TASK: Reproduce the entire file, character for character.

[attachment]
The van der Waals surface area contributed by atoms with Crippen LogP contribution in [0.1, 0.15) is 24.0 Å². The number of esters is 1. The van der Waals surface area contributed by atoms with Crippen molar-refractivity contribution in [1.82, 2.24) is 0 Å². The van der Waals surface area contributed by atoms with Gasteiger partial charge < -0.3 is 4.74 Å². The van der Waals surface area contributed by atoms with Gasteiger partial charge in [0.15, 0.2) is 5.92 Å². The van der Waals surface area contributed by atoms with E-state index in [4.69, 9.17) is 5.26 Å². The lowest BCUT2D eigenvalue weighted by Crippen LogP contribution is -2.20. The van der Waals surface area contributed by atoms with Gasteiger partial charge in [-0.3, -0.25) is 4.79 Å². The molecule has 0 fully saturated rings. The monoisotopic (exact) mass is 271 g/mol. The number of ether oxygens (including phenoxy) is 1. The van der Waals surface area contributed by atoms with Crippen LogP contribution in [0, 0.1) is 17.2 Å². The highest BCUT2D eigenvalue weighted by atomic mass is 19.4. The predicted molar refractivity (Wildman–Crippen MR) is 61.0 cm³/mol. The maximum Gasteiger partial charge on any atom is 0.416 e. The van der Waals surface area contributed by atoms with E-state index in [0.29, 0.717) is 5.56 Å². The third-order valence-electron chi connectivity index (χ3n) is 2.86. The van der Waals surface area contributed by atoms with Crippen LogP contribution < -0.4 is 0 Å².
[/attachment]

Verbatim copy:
The van der Waals surface area contributed by atoms with Crippen LogP contribution in [0.1, 0.15) is 24.0 Å². The number of esters is 1. The van der Waals surface area contributed by atoms with Crippen molar-refractivity contribution in [1.82, 2.24) is 0 Å². The van der Waals surface area contributed by atoms with Gasteiger partial charge < -0.3 is 4.74 Å². The van der Waals surface area contributed by atoms with Gasteiger partial charge in [0.15, 0.2) is 5.92 Å². The van der Waals surface area contributed by atoms with E-state index in [4.69, 9.17) is 5.26 Å². The lowest BCUT2D eigenvalue weighted by Crippen LogP contribution is -2.20. The van der Waals surface area contributed by atoms with Gasteiger partial charge in [-0.3, -0.25) is 4.79 Å². The molecule has 0 fully saturated rings. The monoisotopic (exact) mass is 271 g/mol. The number of ether oxygens (including phenoxy) is 1. The van der Waals surface area contributed by atoms with Crippen LogP contribution in [0, 0.1) is 17.2 Å². The highest BCUT2D eigenvalue weighted by atomic mass is 19.4. The predicted molar refractivity (Wildman–Crippen MR) is 61.0 cm³/mol. The maximum Gasteiger partial charge on any atom is 0.416 e. The van der Waals surface area contributed by atoms with E-state index in [0.29, 0.717) is 5.56 Å². The third-order valence-electron chi connectivity index (χ3n) is 2.86. The van der Waals surface area contributed by atoms with Crippen LogP contribution < -0.4 is 0 Å².